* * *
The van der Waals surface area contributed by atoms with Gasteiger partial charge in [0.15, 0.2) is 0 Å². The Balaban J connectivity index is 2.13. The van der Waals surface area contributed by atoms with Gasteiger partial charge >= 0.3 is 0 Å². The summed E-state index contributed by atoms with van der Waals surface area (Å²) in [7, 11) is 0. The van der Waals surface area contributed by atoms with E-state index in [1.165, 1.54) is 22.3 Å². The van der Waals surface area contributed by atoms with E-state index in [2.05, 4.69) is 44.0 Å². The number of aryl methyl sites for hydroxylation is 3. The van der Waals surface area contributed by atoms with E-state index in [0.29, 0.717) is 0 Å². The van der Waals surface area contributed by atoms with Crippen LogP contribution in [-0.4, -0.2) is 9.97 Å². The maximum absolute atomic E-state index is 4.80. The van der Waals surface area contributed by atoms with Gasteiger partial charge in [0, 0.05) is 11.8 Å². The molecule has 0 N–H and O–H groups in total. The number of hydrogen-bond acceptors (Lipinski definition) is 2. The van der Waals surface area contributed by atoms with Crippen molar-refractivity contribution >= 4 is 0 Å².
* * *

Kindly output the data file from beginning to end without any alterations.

The van der Waals surface area contributed by atoms with Gasteiger partial charge in [0.15, 0.2) is 0 Å². The Balaban J connectivity index is 2.13. The van der Waals surface area contributed by atoms with Gasteiger partial charge >= 0.3 is 0 Å². The summed E-state index contributed by atoms with van der Waals surface area (Å²) in [7, 11) is 0. The van der Waals surface area contributed by atoms with E-state index in [1.165, 1.54) is 22.3 Å². The van der Waals surface area contributed by atoms with E-state index in [2.05, 4.69) is 44.0 Å². The number of aryl methyl sites for hydroxylation is 3. The van der Waals surface area contributed by atoms with E-state index in [0.29, 0.717) is 0 Å². The van der Waals surface area contributed by atoms with Crippen LogP contribution in [-0.4, -0.2) is 9.97 Å². The maximum absolute atomic E-state index is 4.80. The van der Waals surface area contributed by atoms with Gasteiger partial charge in [0, 0.05) is 11.8 Å². The molecule has 0 N–H and O–H groups in total. The number of hydrogen-bond acceptors (Lipinski definition) is 2. The van der Waals surface area contributed by atoms with Crippen molar-refractivity contribution >= 4 is 0 Å².